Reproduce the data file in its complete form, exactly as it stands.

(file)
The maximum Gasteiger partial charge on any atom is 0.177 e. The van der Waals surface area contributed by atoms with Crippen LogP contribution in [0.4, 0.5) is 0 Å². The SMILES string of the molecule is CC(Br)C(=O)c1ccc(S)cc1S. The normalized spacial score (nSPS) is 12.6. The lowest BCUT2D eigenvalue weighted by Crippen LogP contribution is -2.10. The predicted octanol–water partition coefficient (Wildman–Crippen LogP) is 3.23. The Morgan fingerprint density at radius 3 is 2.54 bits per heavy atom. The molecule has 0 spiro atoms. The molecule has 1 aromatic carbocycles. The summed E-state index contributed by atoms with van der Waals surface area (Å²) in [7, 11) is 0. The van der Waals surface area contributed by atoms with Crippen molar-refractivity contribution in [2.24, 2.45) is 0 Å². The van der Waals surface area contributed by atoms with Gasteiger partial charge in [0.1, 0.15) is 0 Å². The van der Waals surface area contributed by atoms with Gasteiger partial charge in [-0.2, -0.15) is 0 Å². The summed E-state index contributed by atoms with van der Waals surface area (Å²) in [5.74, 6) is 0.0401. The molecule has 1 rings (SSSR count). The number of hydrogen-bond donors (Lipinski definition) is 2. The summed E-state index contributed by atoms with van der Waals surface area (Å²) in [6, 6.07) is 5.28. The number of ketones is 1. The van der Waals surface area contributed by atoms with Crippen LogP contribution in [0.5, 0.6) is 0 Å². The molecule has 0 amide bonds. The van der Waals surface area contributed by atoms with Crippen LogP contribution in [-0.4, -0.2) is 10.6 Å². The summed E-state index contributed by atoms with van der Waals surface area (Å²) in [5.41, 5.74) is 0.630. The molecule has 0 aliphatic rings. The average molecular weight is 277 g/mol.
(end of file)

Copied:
The maximum Gasteiger partial charge on any atom is 0.177 e. The van der Waals surface area contributed by atoms with Crippen LogP contribution in [0.4, 0.5) is 0 Å². The SMILES string of the molecule is CC(Br)C(=O)c1ccc(S)cc1S. The normalized spacial score (nSPS) is 12.6. The lowest BCUT2D eigenvalue weighted by Crippen LogP contribution is -2.10. The predicted octanol–water partition coefficient (Wildman–Crippen LogP) is 3.23. The Morgan fingerprint density at radius 3 is 2.54 bits per heavy atom. The molecule has 0 spiro atoms. The molecule has 1 aromatic carbocycles. The summed E-state index contributed by atoms with van der Waals surface area (Å²) in [7, 11) is 0. The van der Waals surface area contributed by atoms with Crippen molar-refractivity contribution in [2.24, 2.45) is 0 Å². The van der Waals surface area contributed by atoms with Gasteiger partial charge in [0.1, 0.15) is 0 Å². The van der Waals surface area contributed by atoms with Gasteiger partial charge in [-0.2, -0.15) is 0 Å². The summed E-state index contributed by atoms with van der Waals surface area (Å²) in [5.74, 6) is 0.0401. The molecule has 1 rings (SSSR count). The number of hydrogen-bond donors (Lipinski definition) is 2. The summed E-state index contributed by atoms with van der Waals surface area (Å²) in [6, 6.07) is 5.28. The number of ketones is 1. The van der Waals surface area contributed by atoms with Crippen LogP contribution in [0.5, 0.6) is 0 Å². The molecule has 0 amide bonds. The van der Waals surface area contributed by atoms with Crippen LogP contribution in [-0.4, -0.2) is 10.6 Å². The summed E-state index contributed by atoms with van der Waals surface area (Å²) in [5.41, 5.74) is 0.630. The molecule has 0 aliphatic rings. The average molecular weight is 277 g/mol.